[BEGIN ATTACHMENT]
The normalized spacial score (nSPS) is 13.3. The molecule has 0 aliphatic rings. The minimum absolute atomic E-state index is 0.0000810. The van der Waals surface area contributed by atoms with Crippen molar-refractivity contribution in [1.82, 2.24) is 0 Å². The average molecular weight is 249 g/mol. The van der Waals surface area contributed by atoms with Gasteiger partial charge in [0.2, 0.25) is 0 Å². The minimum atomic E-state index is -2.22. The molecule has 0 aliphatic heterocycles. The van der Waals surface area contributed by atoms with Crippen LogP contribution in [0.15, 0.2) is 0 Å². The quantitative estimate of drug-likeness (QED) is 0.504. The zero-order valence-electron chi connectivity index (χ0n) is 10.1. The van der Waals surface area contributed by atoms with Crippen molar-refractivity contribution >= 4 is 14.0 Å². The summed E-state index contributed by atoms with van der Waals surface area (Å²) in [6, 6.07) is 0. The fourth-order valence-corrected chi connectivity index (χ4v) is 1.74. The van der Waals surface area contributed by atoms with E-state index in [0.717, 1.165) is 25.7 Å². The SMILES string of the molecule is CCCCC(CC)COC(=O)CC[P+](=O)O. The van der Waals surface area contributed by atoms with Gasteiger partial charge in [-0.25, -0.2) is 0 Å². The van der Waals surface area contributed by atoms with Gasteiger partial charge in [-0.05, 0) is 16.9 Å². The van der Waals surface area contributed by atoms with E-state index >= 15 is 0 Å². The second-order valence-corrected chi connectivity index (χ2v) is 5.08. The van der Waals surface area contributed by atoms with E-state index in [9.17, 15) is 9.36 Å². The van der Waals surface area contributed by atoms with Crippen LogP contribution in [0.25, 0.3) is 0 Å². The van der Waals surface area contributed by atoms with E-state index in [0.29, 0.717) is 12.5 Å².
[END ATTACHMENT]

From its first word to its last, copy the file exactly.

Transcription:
The normalized spacial score (nSPS) is 13.3. The molecule has 0 aliphatic rings. The minimum absolute atomic E-state index is 0.0000810. The van der Waals surface area contributed by atoms with Crippen molar-refractivity contribution in [1.82, 2.24) is 0 Å². The average molecular weight is 249 g/mol. The van der Waals surface area contributed by atoms with Gasteiger partial charge in [0.2, 0.25) is 0 Å². The minimum atomic E-state index is -2.22. The molecule has 0 aliphatic heterocycles. The van der Waals surface area contributed by atoms with Crippen LogP contribution in [0.15, 0.2) is 0 Å². The quantitative estimate of drug-likeness (QED) is 0.504. The zero-order valence-electron chi connectivity index (χ0n) is 10.1. The van der Waals surface area contributed by atoms with Crippen molar-refractivity contribution >= 4 is 14.0 Å². The summed E-state index contributed by atoms with van der Waals surface area (Å²) in [6, 6.07) is 0. The fourth-order valence-corrected chi connectivity index (χ4v) is 1.74. The van der Waals surface area contributed by atoms with E-state index in [0.717, 1.165) is 25.7 Å². The SMILES string of the molecule is CCCCC(CC)COC(=O)CC[P+](=O)O. The van der Waals surface area contributed by atoms with Gasteiger partial charge in [-0.25, -0.2) is 0 Å². The van der Waals surface area contributed by atoms with Gasteiger partial charge in [-0.05, 0) is 16.9 Å². The van der Waals surface area contributed by atoms with E-state index >= 15 is 0 Å². The second-order valence-corrected chi connectivity index (χ2v) is 5.08. The van der Waals surface area contributed by atoms with E-state index in [9.17, 15) is 9.36 Å². The van der Waals surface area contributed by atoms with Crippen LogP contribution in [0.25, 0.3) is 0 Å². The van der Waals surface area contributed by atoms with E-state index in [0.29, 0.717) is 12.5 Å².